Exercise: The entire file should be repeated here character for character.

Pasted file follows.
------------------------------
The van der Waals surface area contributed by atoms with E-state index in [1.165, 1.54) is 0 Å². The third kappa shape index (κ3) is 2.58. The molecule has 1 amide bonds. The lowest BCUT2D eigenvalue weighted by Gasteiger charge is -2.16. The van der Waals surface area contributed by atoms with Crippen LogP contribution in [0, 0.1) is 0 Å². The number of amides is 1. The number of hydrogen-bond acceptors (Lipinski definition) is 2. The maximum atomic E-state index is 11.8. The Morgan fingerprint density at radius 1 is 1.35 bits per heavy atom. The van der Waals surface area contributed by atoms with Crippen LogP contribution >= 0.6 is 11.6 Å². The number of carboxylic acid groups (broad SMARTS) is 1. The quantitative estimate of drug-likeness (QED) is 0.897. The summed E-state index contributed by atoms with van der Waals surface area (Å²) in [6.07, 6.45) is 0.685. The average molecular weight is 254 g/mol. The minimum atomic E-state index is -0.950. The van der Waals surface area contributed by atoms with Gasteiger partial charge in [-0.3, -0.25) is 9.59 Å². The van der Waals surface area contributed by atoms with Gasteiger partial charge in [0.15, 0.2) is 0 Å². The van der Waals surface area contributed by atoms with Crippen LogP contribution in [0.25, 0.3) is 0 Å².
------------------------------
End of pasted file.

The van der Waals surface area contributed by atoms with E-state index in [1.165, 1.54) is 0 Å². The third kappa shape index (κ3) is 2.58. The molecule has 1 amide bonds. The lowest BCUT2D eigenvalue weighted by Gasteiger charge is -2.16. The van der Waals surface area contributed by atoms with Crippen LogP contribution in [0, 0.1) is 0 Å². The number of amides is 1. The number of hydrogen-bond acceptors (Lipinski definition) is 2. The maximum atomic E-state index is 11.8. The Morgan fingerprint density at radius 1 is 1.35 bits per heavy atom. The van der Waals surface area contributed by atoms with Crippen LogP contribution >= 0.6 is 11.6 Å². The number of carboxylic acid groups (broad SMARTS) is 1. The quantitative estimate of drug-likeness (QED) is 0.897. The summed E-state index contributed by atoms with van der Waals surface area (Å²) in [6.07, 6.45) is 0.685. The average molecular weight is 254 g/mol. The minimum atomic E-state index is -0.950. The van der Waals surface area contributed by atoms with Gasteiger partial charge in [-0.3, -0.25) is 9.59 Å². The van der Waals surface area contributed by atoms with Gasteiger partial charge in [0.15, 0.2) is 0 Å². The van der Waals surface area contributed by atoms with Crippen LogP contribution in [0.25, 0.3) is 0 Å².